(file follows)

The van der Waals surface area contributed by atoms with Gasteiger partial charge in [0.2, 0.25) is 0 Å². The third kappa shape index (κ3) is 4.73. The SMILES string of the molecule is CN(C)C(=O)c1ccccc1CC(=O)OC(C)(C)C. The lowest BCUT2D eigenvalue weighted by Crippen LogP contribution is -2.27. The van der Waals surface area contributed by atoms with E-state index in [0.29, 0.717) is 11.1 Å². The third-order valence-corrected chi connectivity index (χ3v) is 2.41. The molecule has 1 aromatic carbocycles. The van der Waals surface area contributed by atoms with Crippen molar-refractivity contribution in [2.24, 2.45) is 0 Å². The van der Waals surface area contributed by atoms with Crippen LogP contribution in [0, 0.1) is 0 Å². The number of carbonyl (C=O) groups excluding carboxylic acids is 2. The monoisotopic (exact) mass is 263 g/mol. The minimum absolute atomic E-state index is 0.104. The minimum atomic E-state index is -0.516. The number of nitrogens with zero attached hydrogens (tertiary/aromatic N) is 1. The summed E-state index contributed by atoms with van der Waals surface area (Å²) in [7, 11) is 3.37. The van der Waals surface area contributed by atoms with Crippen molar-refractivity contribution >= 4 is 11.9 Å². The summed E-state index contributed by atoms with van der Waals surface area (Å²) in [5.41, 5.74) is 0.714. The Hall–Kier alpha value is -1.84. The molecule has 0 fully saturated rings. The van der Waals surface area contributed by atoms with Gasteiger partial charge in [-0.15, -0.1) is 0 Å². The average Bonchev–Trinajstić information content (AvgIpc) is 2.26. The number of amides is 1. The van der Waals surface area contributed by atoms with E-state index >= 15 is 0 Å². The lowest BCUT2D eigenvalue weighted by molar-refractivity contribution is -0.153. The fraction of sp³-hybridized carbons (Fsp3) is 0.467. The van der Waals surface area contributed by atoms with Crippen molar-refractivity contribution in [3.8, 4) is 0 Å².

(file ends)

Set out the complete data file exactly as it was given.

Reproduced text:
The van der Waals surface area contributed by atoms with Gasteiger partial charge in [0.2, 0.25) is 0 Å². The third kappa shape index (κ3) is 4.73. The SMILES string of the molecule is CN(C)C(=O)c1ccccc1CC(=O)OC(C)(C)C. The lowest BCUT2D eigenvalue weighted by Crippen LogP contribution is -2.27. The van der Waals surface area contributed by atoms with E-state index in [0.29, 0.717) is 11.1 Å². The third-order valence-corrected chi connectivity index (χ3v) is 2.41. The molecule has 1 aromatic carbocycles. The van der Waals surface area contributed by atoms with Crippen molar-refractivity contribution in [2.24, 2.45) is 0 Å². The van der Waals surface area contributed by atoms with Crippen LogP contribution in [0, 0.1) is 0 Å². The number of carbonyl (C=O) groups excluding carboxylic acids is 2. The monoisotopic (exact) mass is 263 g/mol. The minimum absolute atomic E-state index is 0.104. The minimum atomic E-state index is -0.516. The number of nitrogens with zero attached hydrogens (tertiary/aromatic N) is 1. The summed E-state index contributed by atoms with van der Waals surface area (Å²) in [7, 11) is 3.37. The van der Waals surface area contributed by atoms with Crippen molar-refractivity contribution >= 4 is 11.9 Å². The summed E-state index contributed by atoms with van der Waals surface area (Å²) in [5.41, 5.74) is 0.714. The Hall–Kier alpha value is -1.84. The molecule has 0 fully saturated rings. The van der Waals surface area contributed by atoms with Gasteiger partial charge in [-0.15, -0.1) is 0 Å². The average Bonchev–Trinajstić information content (AvgIpc) is 2.26. The number of amides is 1. The van der Waals surface area contributed by atoms with E-state index >= 15 is 0 Å². The lowest BCUT2D eigenvalue weighted by molar-refractivity contribution is -0.153. The fraction of sp³-hybridized carbons (Fsp3) is 0.467. The van der Waals surface area contributed by atoms with Crippen molar-refractivity contribution in [3.8, 4) is 0 Å².